1 Introduction
Back to toptop

Landslides are one of the major types of geo-hazards in the world as approximately 9 % of global natural disasters are recorded as landslides (Chae et al., 2017; Chalkias et al., 2014). The recent statistics on landslide disasters per continent, from year 2000 to 2017, are summarized in the Emergency Events Database (EM-DAT, 2016). The database indicates that landslides cause around 16 500 deaths and affect 4.5 million people worldwide, with property damages of about USD 3.5 million (OFDA/CRED, 2016). The spatial prediction of landslide disasters, incorporating statistical analysis to identify areas that are susceptible to future land sliding, is one the important areas of geo-scientific research. These studies are based on the knowledge of past landslide events, topographical parameters, geological attributes, and other possible environmental factors (Park et al., 2013).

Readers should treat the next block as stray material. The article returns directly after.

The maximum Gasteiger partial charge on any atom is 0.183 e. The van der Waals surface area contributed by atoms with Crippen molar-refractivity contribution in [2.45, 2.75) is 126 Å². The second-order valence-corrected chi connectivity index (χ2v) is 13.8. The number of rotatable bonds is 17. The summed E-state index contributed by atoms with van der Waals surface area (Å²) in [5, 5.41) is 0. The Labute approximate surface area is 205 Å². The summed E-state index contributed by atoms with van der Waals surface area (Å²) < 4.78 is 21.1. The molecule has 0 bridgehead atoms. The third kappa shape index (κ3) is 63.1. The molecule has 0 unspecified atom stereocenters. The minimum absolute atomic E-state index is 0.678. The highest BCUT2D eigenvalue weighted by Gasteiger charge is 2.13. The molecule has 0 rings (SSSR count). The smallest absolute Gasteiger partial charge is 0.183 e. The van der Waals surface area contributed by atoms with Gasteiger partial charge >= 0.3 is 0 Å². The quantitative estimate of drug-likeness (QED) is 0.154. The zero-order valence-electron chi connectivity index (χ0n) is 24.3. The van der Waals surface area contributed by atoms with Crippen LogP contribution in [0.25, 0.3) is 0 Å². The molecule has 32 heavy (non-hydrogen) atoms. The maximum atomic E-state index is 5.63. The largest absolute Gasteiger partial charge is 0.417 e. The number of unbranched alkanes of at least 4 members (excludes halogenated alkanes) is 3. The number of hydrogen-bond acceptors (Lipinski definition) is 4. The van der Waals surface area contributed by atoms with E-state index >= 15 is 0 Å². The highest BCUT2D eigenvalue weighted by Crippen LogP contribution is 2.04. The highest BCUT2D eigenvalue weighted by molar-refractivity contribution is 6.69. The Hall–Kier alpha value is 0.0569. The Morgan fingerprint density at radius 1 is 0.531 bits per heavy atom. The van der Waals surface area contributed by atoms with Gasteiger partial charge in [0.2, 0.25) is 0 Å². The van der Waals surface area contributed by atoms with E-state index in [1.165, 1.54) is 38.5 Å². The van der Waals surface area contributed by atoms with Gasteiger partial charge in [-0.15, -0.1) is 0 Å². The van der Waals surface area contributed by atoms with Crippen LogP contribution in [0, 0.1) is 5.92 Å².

Presently, remote sensing has been used extensively to provide landslide-specific information for emergency managers and policy makers in terms of disaster management activities in the world (Baroň et al., 2014; Martha, 2011). The spatial resolution of space-borne optical data is now less than 1 m in panchromatic images, and at the same time synthetic aperture radar (SAR) sensors and related processing techniques have also increased. Radar is considered to be unique among the remote sensing systems, as it is all-weather, independent of the time of day, and is able to penetrate into the objects. Additionally, radar images have been shown to depend on several natural surface parameters such as the dielectric constant and surface roughness. The dielectric constant is highly dependent on soil moisture due to the large difference in dielectric constant between dry soil and water (Kseneman et al., 2012). It is accepted in the scientific community that remote sensing techniques do offer an additional tool for extracting information on the causes of landslides and their occurrences. Especially for deriving various parameters related to the landslide predisposing and triggering factors at global and regional scales, remote sensing plays a vital role (Corominas et al., 2014; Muthu et al., 2008; Pastonchi et al., 2018). Most importantly, landslide susceptibility analysis has greatly aided the prediction of future landslide occurrences, which is important for humans who reside in areas surrounded by unstable slopes. It is therefore identified that remote sensing techniques are significant in order to extract the landslide susceptibility regions by providing most suitable landslide predisposing factors at a smaller scale.